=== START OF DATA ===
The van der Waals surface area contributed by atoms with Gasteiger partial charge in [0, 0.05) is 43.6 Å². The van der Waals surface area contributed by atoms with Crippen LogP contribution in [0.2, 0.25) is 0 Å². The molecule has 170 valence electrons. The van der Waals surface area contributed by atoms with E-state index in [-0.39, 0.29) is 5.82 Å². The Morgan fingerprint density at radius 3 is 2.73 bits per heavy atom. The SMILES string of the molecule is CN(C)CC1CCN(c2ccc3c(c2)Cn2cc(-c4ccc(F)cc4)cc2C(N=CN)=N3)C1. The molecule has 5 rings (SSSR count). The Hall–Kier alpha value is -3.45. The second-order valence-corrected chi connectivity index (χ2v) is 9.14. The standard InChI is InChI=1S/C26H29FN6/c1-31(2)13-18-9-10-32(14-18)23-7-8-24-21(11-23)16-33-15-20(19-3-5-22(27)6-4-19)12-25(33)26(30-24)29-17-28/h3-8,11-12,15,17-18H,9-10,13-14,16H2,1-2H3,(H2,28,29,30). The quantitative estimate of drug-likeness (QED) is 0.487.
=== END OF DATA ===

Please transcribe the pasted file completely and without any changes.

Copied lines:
The van der Waals surface area contributed by atoms with Gasteiger partial charge in [0, 0.05) is 43.6 Å². The van der Waals surface area contributed by atoms with Crippen LogP contribution in [0.2, 0.25) is 0 Å². The molecule has 170 valence electrons. The van der Waals surface area contributed by atoms with E-state index in [-0.39, 0.29) is 5.82 Å². The Morgan fingerprint density at radius 3 is 2.73 bits per heavy atom. The SMILES string of the molecule is CN(C)CC1CCN(c2ccc3c(c2)Cn2cc(-c4ccc(F)cc4)cc2C(N=CN)=N3)C1. The molecule has 5 rings (SSSR count). The Hall–Kier alpha value is -3.45. The second-order valence-corrected chi connectivity index (χ2v) is 9.14. The standard InChI is InChI=1S/C26H29FN6/c1-31(2)13-18-9-10-32(14-18)23-7-8-24-21(11-23)16-33-15-20(19-3-5-22(27)6-4-19)12-25(33)26(30-24)29-17-28/h3-8,11-12,15,17-18H,9-10,13-14,16H2,1-2H3,(H2,28,29,30). The quantitative estimate of drug-likeness (QED) is 0.487.